Interviews with education experts on current topics in higher education and their impact on the careers of those who work in academia.
Native American Students in Higher Education - The Past, Present and Future
Improving the success of students on campus, especially Native American students, is Karen Francis-Begay's passion. Our guest expert this month who is Assistant Vice President for Tribal Relations at The University of Arizona explores topics related to the Native American student in higher education such the importance of the recruitment, retention, and graduation of these students. She advises what campus administrators can do to help the Native population become more visible on campus.
Faculty Sabbaticals at Colleges and Universities
Is a sabbatical just paid "time off?" As we continue to discuss important faculty issues in our next HigherEdCareers interview, Dr. Edwin Dove explains the purpose of sabbatical leaves, also called professional development awards, at the University of Iowa. He discusses the award process as well as the benefits received on behalf of the faculty, university and the community from these professional development awards.
Tenure in Academia, the Past, Present and Future
This month we explore the topic of tenure in higher education and ideas surrounding it. Why was the tenure system created, what purpose does it hold and in what direction is it headed? Dr. Gregory Scholtz from the American Association of University Professors discusses these questions and shares enlightening information on the sometimes controversial subject.
Budgets in Higher Education -- The Keys to Successful Financial Management
There is an abundance of information that is necessary to successfully prepare and ultimately manage university budgets. Each college may approach the process differently but with the proper questions asked, appropriate forecasting completed, and institutional support provided the process is manageable. Our expert this month, George S. McClellan, Ph.D., Vice Chancellor for Student Affairs and Enrollment at Indiana University - Purdue University Fort Wayne discusses the intricacies of the budgeting process.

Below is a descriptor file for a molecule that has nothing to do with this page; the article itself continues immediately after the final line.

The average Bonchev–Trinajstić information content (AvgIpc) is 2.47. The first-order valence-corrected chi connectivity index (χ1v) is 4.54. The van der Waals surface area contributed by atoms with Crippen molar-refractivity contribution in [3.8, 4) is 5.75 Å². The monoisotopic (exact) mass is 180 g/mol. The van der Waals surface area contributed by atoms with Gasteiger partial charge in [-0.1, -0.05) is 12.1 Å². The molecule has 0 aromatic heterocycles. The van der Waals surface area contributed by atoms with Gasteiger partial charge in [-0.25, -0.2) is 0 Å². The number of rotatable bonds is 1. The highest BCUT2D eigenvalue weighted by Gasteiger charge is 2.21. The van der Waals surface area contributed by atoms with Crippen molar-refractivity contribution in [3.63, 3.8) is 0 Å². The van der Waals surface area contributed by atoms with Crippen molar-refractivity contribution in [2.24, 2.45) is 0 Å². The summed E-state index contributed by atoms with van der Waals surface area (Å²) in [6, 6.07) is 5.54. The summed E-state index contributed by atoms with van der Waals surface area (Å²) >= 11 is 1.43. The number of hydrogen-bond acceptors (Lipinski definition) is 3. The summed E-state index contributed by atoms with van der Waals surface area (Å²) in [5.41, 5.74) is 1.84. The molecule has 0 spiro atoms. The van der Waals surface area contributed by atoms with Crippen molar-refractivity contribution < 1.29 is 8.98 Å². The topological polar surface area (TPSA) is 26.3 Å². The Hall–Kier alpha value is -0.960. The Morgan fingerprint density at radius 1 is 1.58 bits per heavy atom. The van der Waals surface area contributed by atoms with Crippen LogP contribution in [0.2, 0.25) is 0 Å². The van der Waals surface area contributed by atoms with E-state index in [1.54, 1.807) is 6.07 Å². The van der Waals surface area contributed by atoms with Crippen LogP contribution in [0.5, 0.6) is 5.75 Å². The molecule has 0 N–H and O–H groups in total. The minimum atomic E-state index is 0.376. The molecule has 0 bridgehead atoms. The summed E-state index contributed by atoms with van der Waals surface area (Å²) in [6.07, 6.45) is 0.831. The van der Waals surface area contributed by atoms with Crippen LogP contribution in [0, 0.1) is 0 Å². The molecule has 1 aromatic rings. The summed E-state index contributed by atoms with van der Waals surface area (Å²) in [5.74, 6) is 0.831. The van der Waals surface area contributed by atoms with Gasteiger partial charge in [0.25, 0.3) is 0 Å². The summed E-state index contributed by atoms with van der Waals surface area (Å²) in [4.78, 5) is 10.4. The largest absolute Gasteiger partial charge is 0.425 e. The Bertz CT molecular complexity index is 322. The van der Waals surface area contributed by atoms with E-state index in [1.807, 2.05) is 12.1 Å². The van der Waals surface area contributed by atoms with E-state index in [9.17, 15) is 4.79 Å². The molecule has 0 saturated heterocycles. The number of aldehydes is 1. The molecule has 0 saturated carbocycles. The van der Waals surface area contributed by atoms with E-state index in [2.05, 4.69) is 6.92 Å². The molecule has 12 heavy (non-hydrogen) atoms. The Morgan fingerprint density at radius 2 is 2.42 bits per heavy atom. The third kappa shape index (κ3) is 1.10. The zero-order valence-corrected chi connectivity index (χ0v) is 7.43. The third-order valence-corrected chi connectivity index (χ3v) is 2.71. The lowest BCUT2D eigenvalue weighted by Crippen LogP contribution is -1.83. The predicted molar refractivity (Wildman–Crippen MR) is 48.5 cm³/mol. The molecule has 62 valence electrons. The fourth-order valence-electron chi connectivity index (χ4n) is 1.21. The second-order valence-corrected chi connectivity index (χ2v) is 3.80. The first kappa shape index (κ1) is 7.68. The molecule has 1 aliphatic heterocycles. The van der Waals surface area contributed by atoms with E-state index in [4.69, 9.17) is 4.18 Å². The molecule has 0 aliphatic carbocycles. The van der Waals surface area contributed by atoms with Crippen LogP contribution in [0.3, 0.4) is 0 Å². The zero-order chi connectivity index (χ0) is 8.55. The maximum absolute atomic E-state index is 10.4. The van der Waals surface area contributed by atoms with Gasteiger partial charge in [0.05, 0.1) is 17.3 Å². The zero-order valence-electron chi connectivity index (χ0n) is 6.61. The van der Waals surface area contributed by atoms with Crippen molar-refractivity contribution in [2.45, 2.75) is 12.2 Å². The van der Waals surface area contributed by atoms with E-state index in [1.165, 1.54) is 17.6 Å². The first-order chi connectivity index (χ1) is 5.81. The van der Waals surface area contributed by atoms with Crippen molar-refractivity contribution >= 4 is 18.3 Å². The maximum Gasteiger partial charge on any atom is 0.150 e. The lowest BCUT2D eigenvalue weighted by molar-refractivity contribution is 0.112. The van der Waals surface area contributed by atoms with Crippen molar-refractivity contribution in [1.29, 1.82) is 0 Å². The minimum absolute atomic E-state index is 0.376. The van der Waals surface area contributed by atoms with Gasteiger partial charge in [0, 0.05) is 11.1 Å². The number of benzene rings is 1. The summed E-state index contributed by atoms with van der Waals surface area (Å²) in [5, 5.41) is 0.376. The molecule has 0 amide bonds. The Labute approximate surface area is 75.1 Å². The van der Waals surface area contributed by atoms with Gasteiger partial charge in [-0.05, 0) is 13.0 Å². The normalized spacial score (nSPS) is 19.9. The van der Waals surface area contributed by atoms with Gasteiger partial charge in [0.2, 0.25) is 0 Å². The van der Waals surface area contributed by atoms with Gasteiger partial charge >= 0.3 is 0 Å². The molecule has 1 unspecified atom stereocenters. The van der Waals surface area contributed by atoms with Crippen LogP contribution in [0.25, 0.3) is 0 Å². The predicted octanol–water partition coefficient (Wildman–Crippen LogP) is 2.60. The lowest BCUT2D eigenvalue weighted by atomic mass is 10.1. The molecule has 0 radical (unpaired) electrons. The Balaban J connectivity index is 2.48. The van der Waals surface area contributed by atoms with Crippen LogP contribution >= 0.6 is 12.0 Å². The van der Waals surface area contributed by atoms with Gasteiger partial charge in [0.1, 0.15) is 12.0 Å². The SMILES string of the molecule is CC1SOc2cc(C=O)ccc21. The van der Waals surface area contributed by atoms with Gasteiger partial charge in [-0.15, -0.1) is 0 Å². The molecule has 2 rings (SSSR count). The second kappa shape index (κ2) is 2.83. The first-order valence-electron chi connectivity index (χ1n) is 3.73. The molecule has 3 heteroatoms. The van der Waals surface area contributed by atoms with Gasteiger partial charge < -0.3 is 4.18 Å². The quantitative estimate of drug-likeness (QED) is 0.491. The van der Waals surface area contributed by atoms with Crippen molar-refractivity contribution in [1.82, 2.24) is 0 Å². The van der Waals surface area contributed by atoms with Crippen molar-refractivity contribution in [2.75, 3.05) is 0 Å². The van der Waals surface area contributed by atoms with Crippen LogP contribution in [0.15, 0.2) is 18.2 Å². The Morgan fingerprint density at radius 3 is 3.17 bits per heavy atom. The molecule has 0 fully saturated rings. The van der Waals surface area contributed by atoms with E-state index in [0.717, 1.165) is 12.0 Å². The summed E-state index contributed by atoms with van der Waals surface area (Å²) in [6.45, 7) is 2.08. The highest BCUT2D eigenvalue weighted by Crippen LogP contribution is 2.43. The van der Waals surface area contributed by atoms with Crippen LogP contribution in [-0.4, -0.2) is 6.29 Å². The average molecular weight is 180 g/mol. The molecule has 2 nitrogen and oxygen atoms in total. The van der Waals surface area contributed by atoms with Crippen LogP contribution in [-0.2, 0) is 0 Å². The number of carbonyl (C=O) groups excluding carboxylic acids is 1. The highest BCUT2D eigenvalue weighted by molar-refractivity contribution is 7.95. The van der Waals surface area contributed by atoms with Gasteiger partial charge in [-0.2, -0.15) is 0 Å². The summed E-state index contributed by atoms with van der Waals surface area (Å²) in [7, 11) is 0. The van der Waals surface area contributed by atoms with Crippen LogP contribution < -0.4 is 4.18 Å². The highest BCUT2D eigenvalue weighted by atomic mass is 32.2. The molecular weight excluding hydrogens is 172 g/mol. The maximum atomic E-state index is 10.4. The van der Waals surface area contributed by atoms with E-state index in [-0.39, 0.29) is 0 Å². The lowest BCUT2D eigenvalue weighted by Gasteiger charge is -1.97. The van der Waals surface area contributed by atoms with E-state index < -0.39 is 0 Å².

Top Traits of an Academic Advisor
An academic advisor does more than tell a student where the bookstore is or in which class to enroll. An advisor is responsible for supporting students and partnering with them so they can make informed decisions and create the right goals in order to excel. Dr. Joshua Smith discusses the top qualities that will help academic advisors be successful in this role in our next HigherEd Career Interview.
How to be an Effective Online Professor
With the number of students taking online classes increasing, the need for instructors to be versed in the world of online teaching also increases. What are some best practices of online teaching? Do MOOCs have a place in the higher education learning market? How will the virtual classroom evolve? These questions and other useful topics are discussed in this month's interview with online teaching expert, Dr. Rena Palloff.
Molding Glass and an Academic Career
Sculpting glass can be similar to molding a career as an art professor. It takes time, dedication, creativity, patience and, of course, special techniques both in the classroom and the studio in order to be successful. Professor Chad Holliday, this month's HigherEd Careers Interview guest, discusses his passions of being a professional artist as well as teaching art and spreading awareness to our colleges and local communities.
From Outer Space to Cyberspace: The Astronaut Turned Online Academic Dean